At this stage, requests for a public hearing can be filed. If the minister finds that the requests are not frivolous (superficial, not serious), he/she mandates the Bureau d’audiences publiques sur l’environnement (BAPE),1 a consultative, independent public body, to conduct a public hearing. Public hearings take place in two parts: the first for questions (usually a couple of days and evenings) and the second for presentation of memoranda by groups and citizens. The two parts are open to any participant. At the end of the mandate, the BAPE produces a detailed report covering all aspects of the project (100–200 pages or more) and formulates recommendations and advice. The Environment Department makes a proposal to the provincial government based on the BAPE’s report and its own analysis. The government may accept the proposal (often with conditions) or reject it (Figure 1).
Wind Farm Development in Quebec
As identified in Quebec’s energy policy (1996–2006) to encourage diversification of Quebec’s energy production, the primary reason for developing the wind farm sector was the economic development of Quebec’s Gaspé Peninsula, which has faced significant economic-development problems for many decades. This required a major legal amendment to the mandate of Quebec’s energy board, which required competitive bidding for all energy sectors. The decision to use the wind farm sector as a job creator for this region was strongly political.2 The wind farm sector was initially developed through an “over-the-counter” approach, but starting in 2003, the government decided to call for tenders instead. The first call was for a total of 1,000 MW capacity, exclusively for the Gaspé and Matane regions. The second call (2005–2007) was for a total of 2,000 MW spread across the province. In 2008, Hydro-Québec announced a list of 15 projects, including St-Valentin.
A US$115 million wind farm to be built over 15 months, with 51.8 MW of energy production from 25 turbines, 21 within the municipal boundaries and 4 in St-Paul-de-l’île-aux-Noix, the neighboring municipality. The project was to produce power for both local use and export. An estimated 65–100 jobs were to be created during construction, and 6 jobs upon completion. Seventeen landowners and two municipalities would receive a share of the US$575,000/year in royalties. This represented a 13% increase in revenues for St-Valentin. For St-Paul de l’Île-aux-Noix, the revenue would represent a 1% increase in its revenues of US$2.3 million/year. Potential royalties for the landowners were estimated to be at least US$3,800/year.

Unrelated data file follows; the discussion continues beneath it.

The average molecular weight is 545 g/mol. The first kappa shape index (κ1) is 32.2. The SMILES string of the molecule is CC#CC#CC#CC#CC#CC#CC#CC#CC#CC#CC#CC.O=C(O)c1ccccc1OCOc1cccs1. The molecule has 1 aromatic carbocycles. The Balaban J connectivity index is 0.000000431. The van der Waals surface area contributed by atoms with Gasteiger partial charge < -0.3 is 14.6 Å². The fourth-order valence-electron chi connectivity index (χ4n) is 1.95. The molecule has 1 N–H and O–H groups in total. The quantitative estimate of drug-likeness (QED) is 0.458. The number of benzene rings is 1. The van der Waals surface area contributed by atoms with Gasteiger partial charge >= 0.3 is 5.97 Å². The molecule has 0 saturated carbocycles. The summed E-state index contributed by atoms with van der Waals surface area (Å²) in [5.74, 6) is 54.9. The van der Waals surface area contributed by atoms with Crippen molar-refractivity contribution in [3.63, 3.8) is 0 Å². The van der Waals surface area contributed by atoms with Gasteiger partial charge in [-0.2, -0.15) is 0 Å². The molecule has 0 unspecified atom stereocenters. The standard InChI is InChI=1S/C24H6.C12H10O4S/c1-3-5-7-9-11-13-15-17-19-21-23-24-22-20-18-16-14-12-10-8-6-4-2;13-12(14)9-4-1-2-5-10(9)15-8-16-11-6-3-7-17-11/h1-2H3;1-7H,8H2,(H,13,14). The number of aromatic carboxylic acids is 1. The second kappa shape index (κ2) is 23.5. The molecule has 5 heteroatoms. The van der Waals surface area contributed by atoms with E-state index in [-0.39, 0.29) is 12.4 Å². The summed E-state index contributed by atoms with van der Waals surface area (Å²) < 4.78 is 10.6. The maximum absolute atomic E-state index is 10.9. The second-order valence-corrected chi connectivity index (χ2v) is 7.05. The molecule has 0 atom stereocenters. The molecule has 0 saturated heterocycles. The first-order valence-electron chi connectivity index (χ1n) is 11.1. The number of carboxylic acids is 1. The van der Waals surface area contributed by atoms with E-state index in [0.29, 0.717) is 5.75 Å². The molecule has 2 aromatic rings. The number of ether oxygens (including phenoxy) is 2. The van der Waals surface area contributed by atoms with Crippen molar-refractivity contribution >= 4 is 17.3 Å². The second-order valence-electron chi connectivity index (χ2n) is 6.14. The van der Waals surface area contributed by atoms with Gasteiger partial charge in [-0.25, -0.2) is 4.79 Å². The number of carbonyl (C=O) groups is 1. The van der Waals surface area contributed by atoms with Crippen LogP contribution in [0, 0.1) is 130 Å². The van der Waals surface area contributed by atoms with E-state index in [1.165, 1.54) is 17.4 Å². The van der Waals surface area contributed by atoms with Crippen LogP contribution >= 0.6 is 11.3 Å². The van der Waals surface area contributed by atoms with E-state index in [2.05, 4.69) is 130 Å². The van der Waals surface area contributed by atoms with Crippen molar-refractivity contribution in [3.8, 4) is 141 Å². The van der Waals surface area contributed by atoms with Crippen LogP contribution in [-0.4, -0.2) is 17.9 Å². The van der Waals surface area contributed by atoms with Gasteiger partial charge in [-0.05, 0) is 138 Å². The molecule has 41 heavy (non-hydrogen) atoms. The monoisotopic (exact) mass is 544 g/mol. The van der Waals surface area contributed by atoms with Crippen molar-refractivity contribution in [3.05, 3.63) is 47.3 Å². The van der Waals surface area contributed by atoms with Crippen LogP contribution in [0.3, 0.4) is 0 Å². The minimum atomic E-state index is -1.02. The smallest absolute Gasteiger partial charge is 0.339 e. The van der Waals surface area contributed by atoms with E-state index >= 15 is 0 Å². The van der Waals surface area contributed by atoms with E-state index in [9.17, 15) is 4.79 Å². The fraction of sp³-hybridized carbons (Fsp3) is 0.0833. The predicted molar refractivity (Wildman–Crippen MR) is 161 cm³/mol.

Many organizations were involved in the regulatory process: 1. the Government of Quebec initiated the policy and the calls for tenders (power targets and price) and provided the final authorization for the projects; 2. Hydro-Québec was responsible for project selection; 3. Quebec’s Environment Department was responsible for the environmental assessment process; and 4. the BAPE was in charge of the public hearings. Private developers, the municipality of St-Valentin, and landowners were heavily involved, while surrounding municipalities (in a coalition against the project) and the Regional County Municipality (RCM)3 were also concerned (land use plan). The general public and an association of citizens (the Don Quixote association) actively lobbied against the project.
Local and Regional Context
St-Valentin is a municipality with approximately 500 inhabitants; it covers 39.5 km2 and is situated 58 km southeast of Montréal, in the RCM of Haut-Richelieu (the main municipality is St-Jean, with 95,000 inhabitants). It is the smallest municipality of the 14 that comprise the RCM. The main economic activity is agriculture. Its vast swaths of flat land are among the best in Quebec for agricultural production and further development is allowed on only 2%of the area. St-Valentin is situated along the Richelieu River. The nearby municipality of St-Paul-de- l’île-aux-Noix is called “the nautical capital of Quebec” because it has a marina on Lake Champlain, which provides water access to the United States. The St-Valentin area has a significant presence of European families (Dutch, Swiss, German) who have immigrated since the 1970s to cultivate the land. They are owners of large and prosperous plots of land. In addition to the farm population, some residents commute to work in Montréal and others are retired professionals who are drawn to the beauty of the countryside and the Richelieu River/Lake Champlain. Some locations also offer views of the Adirondack Mountains in the United States.